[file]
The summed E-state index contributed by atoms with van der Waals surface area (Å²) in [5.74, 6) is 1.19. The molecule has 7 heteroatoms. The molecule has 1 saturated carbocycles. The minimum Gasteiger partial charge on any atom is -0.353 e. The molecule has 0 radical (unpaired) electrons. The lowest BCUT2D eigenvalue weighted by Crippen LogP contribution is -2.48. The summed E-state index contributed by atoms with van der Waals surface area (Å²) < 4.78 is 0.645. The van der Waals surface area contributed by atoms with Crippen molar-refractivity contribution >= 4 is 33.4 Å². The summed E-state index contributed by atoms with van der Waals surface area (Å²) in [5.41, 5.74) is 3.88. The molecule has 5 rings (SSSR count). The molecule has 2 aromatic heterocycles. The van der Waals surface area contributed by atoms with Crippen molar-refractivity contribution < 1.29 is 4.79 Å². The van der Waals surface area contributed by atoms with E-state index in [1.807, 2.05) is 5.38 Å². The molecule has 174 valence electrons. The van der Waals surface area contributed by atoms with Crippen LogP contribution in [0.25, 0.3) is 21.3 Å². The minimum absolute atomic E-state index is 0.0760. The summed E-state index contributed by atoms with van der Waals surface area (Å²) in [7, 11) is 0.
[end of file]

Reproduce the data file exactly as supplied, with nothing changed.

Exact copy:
The summed E-state index contributed by atoms with van der Waals surface area (Å²) in [5.74, 6) is 1.19. The molecule has 7 heteroatoms. The molecule has 1 saturated carbocycles. The minimum Gasteiger partial charge on any atom is -0.353 e. The molecule has 0 radical (unpaired) electrons. The lowest BCUT2D eigenvalue weighted by Crippen LogP contribution is -2.48. The summed E-state index contributed by atoms with van der Waals surface area (Å²) < 4.78 is 0.645. The van der Waals surface area contributed by atoms with Crippen molar-refractivity contribution >= 4 is 33.4 Å². The summed E-state index contributed by atoms with van der Waals surface area (Å²) in [5.41, 5.74) is 3.88. The molecule has 5 rings (SSSR count). The molecule has 2 aromatic heterocycles. The van der Waals surface area contributed by atoms with Crippen molar-refractivity contribution < 1.29 is 4.79 Å². The van der Waals surface area contributed by atoms with E-state index in [1.807, 2.05) is 5.38 Å². The molecule has 174 valence electrons. The van der Waals surface area contributed by atoms with Crippen LogP contribution in [0.25, 0.3) is 21.3 Å². The minimum absolute atomic E-state index is 0.0760. The summed E-state index contributed by atoms with van der Waals surface area (Å²) in [7, 11) is 0.